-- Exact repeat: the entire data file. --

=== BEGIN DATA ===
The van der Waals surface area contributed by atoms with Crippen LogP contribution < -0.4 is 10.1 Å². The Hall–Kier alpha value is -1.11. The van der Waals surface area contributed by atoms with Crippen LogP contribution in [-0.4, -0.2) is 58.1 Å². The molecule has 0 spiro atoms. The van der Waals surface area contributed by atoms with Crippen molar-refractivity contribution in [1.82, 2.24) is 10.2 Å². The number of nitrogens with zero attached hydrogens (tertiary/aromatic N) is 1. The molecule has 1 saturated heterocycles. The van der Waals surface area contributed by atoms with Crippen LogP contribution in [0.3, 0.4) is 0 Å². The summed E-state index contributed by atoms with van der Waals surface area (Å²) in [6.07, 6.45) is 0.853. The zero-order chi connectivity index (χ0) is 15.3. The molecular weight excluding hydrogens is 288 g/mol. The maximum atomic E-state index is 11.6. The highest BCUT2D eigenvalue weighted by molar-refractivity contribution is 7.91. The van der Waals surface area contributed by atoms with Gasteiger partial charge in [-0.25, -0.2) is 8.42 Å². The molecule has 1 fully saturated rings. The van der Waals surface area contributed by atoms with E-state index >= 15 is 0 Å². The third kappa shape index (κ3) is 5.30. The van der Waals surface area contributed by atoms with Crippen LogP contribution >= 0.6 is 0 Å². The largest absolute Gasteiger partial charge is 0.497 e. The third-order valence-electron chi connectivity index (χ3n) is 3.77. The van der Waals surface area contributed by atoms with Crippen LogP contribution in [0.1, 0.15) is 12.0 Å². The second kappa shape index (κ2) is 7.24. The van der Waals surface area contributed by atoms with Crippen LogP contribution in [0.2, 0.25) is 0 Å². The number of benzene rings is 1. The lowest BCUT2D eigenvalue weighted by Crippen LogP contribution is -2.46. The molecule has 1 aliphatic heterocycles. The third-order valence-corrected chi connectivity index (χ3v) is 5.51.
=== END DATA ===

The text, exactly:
The van der Waals surface area contributed by atoms with Crippen LogP contribution < -0.4 is 10.1 Å². The Hall–Kier alpha value is -1.11. The van der Waals surface area contributed by atoms with Crippen LogP contribution in [-0.4, -0.2) is 58.1 Å². The molecule has 0 spiro atoms. The van der Waals surface area contributed by atoms with Crippen molar-refractivity contribution in [1.82, 2.24) is 10.2 Å². The number of nitrogens with zero attached hydrogens (tertiary/aromatic N) is 1. The molecule has 1 saturated heterocycles. The van der Waals surface area contributed by atoms with Crippen LogP contribution in [0.3, 0.4) is 0 Å². The summed E-state index contributed by atoms with van der Waals surface area (Å²) in [6.07, 6.45) is 0.853. The zero-order chi connectivity index (χ0) is 15.3. The molecular weight excluding hydrogens is 288 g/mol. The maximum atomic E-state index is 11.6. The highest BCUT2D eigenvalue weighted by molar-refractivity contribution is 7.91. The van der Waals surface area contributed by atoms with Gasteiger partial charge in [-0.25, -0.2) is 8.42 Å². The molecule has 1 fully saturated rings. The van der Waals surface area contributed by atoms with E-state index >= 15 is 0 Å². The third kappa shape index (κ3) is 5.30. The van der Waals surface area contributed by atoms with Crippen LogP contribution >= 0.6 is 0 Å². The largest absolute Gasteiger partial charge is 0.497 e. The third-order valence-electron chi connectivity index (χ3n) is 3.77. The van der Waals surface area contributed by atoms with Crippen LogP contribution in [0.1, 0.15) is 12.0 Å². The second kappa shape index (κ2) is 7.24. The van der Waals surface area contributed by atoms with Crippen LogP contribution in [0.2, 0.25) is 0 Å². The number of benzene rings is 1. The lowest BCUT2D eigenvalue weighted by Crippen LogP contribution is -2.46. The molecule has 1 aliphatic heterocycles. The third-order valence-corrected chi connectivity index (χ3v) is 5.51.